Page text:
Kempthorne uses the randomization-distribution and the assumption of * unit treatment additivity* to produce a * derived linear model* , very similar to the textbook model discussed previously. [30] The test statistics of this derived linear model are closely approximated by the test statistics of an appropriate normal linear model, according to approximation theorems and simulation studies. [31] However, there are differences. For example, the randomization-based analysis results in a small but (strictly) negative correlation between the observations. [32] [33] In the randomization-based analysis, there is * no assumption* of a * normal* distribution and certainly * no assumption* of * independence* . On the contrary, * the observations are dependent* !

The T-test tutorial page provides a good background for understanding ANOVA ("Analysis of Variance"). Like the two-sample t-test, ANOVA lets us test hypotheses about the mean (average) of a dependent variable across different groups.
While the t-test is used to compare the means between two groups, ANOVA is used to compare means between 3 or more groups.
There are several varieties of ANOVA, such as one-factor (or one-way) ANOVA, two-factor (or two-way) ANOVA, and so on, and also repeated measures ANOVA. The factors are the independent variables, each of which must be measured on a categorical scale - that is, levels of the independent variable must define separate groups.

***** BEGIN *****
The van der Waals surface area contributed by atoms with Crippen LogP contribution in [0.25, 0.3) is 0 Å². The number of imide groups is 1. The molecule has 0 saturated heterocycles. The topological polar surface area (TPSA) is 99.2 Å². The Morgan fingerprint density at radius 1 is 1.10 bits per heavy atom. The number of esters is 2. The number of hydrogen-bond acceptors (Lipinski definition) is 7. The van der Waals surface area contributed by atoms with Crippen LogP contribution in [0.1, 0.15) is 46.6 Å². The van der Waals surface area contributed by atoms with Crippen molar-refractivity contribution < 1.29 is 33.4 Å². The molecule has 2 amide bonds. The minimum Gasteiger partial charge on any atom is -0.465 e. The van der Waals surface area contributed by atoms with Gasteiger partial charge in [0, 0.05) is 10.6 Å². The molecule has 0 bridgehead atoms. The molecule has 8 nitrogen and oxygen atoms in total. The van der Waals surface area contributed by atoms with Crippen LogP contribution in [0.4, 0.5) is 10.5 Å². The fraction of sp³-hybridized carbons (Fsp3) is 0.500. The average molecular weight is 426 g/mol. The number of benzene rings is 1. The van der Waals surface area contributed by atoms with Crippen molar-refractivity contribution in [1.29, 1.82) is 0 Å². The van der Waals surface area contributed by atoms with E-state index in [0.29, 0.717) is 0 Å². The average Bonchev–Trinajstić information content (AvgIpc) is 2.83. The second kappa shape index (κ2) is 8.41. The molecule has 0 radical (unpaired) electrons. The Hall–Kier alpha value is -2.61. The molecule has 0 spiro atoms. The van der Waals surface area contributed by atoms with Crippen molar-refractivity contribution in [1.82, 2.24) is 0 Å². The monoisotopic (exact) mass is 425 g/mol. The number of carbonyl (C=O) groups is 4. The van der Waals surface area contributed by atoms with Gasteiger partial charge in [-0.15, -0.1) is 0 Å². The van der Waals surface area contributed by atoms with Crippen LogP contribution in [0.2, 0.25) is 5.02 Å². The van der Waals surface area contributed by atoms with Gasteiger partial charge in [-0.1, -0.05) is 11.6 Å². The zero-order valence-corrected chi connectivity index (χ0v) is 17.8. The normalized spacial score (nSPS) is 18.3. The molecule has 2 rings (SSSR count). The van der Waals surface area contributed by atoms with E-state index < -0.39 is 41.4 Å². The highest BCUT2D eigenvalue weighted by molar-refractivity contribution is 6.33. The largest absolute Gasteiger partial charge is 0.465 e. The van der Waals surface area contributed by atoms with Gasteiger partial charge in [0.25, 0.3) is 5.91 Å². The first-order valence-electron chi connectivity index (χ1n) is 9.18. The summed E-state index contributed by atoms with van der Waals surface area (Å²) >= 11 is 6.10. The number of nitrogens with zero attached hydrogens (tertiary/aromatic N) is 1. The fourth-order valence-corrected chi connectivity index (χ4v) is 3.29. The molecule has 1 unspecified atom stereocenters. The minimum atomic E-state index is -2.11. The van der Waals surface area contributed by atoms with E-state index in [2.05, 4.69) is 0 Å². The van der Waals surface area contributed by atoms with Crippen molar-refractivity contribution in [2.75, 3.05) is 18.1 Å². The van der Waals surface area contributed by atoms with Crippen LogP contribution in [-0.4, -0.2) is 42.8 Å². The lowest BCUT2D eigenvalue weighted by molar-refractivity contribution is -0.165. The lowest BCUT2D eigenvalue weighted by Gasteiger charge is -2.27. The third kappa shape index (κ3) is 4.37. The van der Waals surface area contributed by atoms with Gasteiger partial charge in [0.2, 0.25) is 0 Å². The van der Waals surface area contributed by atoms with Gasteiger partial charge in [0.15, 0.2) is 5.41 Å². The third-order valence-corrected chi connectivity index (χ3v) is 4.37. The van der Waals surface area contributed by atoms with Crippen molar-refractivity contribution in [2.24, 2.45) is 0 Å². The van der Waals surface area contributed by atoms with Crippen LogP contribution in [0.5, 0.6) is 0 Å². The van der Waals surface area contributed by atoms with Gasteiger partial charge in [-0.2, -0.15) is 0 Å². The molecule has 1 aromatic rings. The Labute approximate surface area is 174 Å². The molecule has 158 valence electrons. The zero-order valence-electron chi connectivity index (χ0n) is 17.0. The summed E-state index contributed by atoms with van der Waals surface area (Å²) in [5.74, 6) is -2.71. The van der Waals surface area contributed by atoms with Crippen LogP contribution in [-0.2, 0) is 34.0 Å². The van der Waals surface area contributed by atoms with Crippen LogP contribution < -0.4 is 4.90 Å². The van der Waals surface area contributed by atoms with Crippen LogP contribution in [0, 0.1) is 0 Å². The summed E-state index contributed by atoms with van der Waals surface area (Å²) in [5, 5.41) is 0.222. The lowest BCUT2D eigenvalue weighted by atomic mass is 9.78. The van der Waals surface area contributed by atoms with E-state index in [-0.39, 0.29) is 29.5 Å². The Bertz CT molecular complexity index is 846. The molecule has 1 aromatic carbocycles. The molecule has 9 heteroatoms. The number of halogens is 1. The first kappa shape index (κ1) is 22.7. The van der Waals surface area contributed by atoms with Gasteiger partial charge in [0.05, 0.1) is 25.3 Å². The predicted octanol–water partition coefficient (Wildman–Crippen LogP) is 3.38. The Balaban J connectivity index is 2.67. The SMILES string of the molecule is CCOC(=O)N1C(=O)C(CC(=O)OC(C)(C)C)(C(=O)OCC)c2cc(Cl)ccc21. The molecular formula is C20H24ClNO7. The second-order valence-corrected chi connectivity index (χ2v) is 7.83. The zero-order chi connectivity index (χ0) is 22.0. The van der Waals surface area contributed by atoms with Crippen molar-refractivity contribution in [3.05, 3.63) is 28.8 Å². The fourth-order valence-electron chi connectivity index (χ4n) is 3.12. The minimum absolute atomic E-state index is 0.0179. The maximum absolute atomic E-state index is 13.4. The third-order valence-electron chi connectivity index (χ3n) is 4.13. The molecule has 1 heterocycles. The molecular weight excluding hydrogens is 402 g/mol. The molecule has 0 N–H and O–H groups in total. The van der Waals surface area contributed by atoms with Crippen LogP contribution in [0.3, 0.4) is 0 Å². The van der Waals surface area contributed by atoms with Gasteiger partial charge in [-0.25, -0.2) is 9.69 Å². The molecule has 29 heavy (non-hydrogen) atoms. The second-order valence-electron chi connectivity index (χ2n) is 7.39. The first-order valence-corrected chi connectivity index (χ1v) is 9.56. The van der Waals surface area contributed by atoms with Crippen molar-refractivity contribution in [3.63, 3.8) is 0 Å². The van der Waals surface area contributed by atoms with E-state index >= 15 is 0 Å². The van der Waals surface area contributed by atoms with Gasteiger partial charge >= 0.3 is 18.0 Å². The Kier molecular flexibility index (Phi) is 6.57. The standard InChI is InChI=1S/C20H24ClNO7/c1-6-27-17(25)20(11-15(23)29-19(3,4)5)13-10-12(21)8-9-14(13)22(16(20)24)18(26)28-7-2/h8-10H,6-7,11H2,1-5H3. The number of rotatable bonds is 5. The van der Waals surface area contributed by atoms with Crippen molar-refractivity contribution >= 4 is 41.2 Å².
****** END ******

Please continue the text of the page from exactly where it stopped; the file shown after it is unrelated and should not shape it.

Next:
One-Way ANOVA Example
One-factor ANOVA, also called one-way ANOVA is used when the study involves 3 or more levels of a single independent variable. For example we might look at average test scores for students exposed to one of three different teaching techniques (three levels of a single independent variable).
ANOVA Statistics
The null hypothesis for ANOVA is that the mean (average value of the dependent variable) is the same for all groups. The alternative or research hypothesis is that the average is not the same for all groups.
The ANOVA test procedure produces an F-statistic, which is used to calculate the p-value. As described in the topic on
Statistical Data Analysis if p < .05, we reject the null hypothesis. We can then conclude that the average of the dependent variable is not the same for all groups.
With ANOVA, if the null hypothesis is rejected, then all we know is that at least 2 groups are different from each other. In order to determine which groups are different from which, post-hoc t-tests are performed using some form of correction (such as the Bonferroni correction) to adjust for an inflated probability of a Type I error.
SPSS Anova Statistical Analysis
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Dear Charles,

First of all I wanted to thank you for this really helpful website and resource pack!

As a practice example I used Ex#2 of Basic concepts for ANOVA to perform, Shapiro-Wilk-Test, Levene-Test, and ANOVA. When I do the Shapiro-Wilk-Test on each of the groups I find that groups/methods 2-4 follow a normal distribution but group/method 1 does not. I thought in the case of a non-normal distribution I wasn’t allowed to perform ANOVA. I’m not very advanced in statistics, so I would really appreciate your help.

Many thanks!